Associate Professor of and Graduate Director for Philosophy at the University of Windsor (Canada), Cross-appointed to Women’s Studies, a Fellow of the Centre for Research on Reasoning, Argumentation and Rhetoric (CRRAR). I helped found and remain active in the Association for Feminist Epistemologies, Methodologies, Metaphysics and Science Studies (FEMMSS). I am also active in the Canadian Society for Women in Philosophy (C-SWIP), the Ontario Society for Studies in Argumentation (OSSA) and the Association for Informal Logic and Critical Thinking (AILACT).
My current research develops a naturalized view of fallacies that accounts for the availability of experts in our society as resources for argumentation and for theorizing about argumentation. History and sociology reveal that science is broadly and deeply influenced by cognitive biases, including some that reflect racist and sexist stereotypes, and psychology indicates that these biases are well-entrenched at the unconscious level of human cognition. Argumentation may be the most general arena in which we can address cognitive biases in a systematic fashion to be sure they help rather than hinder our understanding and the purposes that our understanding serves.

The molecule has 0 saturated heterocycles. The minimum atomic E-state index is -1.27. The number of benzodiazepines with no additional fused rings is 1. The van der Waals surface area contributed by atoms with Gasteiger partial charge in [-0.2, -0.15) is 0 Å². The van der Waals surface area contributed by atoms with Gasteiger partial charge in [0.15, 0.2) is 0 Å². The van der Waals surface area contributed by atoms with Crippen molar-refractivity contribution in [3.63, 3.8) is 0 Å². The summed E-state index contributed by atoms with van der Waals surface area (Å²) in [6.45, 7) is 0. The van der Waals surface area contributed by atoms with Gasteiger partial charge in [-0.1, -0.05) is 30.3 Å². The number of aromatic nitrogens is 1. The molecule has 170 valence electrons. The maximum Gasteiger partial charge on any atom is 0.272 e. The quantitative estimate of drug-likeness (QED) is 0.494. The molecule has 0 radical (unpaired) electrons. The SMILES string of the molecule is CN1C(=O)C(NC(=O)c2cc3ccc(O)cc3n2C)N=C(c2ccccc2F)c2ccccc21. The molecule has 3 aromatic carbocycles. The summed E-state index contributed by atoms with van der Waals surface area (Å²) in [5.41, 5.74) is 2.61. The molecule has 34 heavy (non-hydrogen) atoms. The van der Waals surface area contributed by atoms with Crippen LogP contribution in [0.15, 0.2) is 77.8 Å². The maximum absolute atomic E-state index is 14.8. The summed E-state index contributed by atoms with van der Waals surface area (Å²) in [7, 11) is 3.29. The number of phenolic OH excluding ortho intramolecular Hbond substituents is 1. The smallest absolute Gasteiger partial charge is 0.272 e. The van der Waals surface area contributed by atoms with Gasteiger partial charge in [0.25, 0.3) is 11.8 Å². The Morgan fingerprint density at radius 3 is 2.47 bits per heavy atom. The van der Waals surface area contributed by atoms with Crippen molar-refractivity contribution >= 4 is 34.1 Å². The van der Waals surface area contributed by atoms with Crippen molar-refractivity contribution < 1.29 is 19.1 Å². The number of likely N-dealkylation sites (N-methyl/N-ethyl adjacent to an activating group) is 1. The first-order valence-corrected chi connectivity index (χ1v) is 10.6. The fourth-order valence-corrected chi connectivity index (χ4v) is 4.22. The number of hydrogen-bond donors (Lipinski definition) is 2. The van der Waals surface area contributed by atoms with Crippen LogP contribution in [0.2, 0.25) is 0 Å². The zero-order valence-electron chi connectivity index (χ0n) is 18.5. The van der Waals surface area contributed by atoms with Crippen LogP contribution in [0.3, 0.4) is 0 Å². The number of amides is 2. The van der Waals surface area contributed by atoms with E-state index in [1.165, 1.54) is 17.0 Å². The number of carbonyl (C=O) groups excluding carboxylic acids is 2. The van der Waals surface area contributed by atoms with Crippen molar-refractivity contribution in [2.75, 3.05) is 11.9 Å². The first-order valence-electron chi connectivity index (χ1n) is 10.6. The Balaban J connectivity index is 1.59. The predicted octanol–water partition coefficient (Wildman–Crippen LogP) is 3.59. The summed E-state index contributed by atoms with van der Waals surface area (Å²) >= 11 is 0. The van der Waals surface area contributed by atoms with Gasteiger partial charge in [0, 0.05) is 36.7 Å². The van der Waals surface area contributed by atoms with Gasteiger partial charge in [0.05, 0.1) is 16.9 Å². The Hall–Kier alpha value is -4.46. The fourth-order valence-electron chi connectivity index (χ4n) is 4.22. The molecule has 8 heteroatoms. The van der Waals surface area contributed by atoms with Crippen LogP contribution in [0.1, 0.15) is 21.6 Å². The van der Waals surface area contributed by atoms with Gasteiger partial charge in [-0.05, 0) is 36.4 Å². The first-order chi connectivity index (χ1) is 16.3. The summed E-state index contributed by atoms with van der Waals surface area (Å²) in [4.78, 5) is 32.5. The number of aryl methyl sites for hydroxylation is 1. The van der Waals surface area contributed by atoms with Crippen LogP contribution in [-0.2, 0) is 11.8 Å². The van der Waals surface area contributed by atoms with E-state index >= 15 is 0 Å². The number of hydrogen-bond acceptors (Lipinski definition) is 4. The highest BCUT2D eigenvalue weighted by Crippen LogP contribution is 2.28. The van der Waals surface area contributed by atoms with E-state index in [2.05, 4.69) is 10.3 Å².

On-line, in addition to developing Critical Thinking Squared and the accompanying blog — both part of this site, there is an interview on CJAM Radio from March 2012. I am a signatory of the online petitions in support of the gendered conference campaign; please visit the official and unofficial petitions for details.
Undergraduate courses that I regularly teach include: (34-236/53-236) feminist philosophies; (34-357) philosophy of science; (34-260) informal logic — fallacies; (34-359/53-300) women, knowledge & reality; (34-255) knowledge, science & society; (34-473) recent American philosophy. In the coming years I expect to teach graduate courses on the epistemologies of ignorance (agnatology) and on fallacies of argumentation.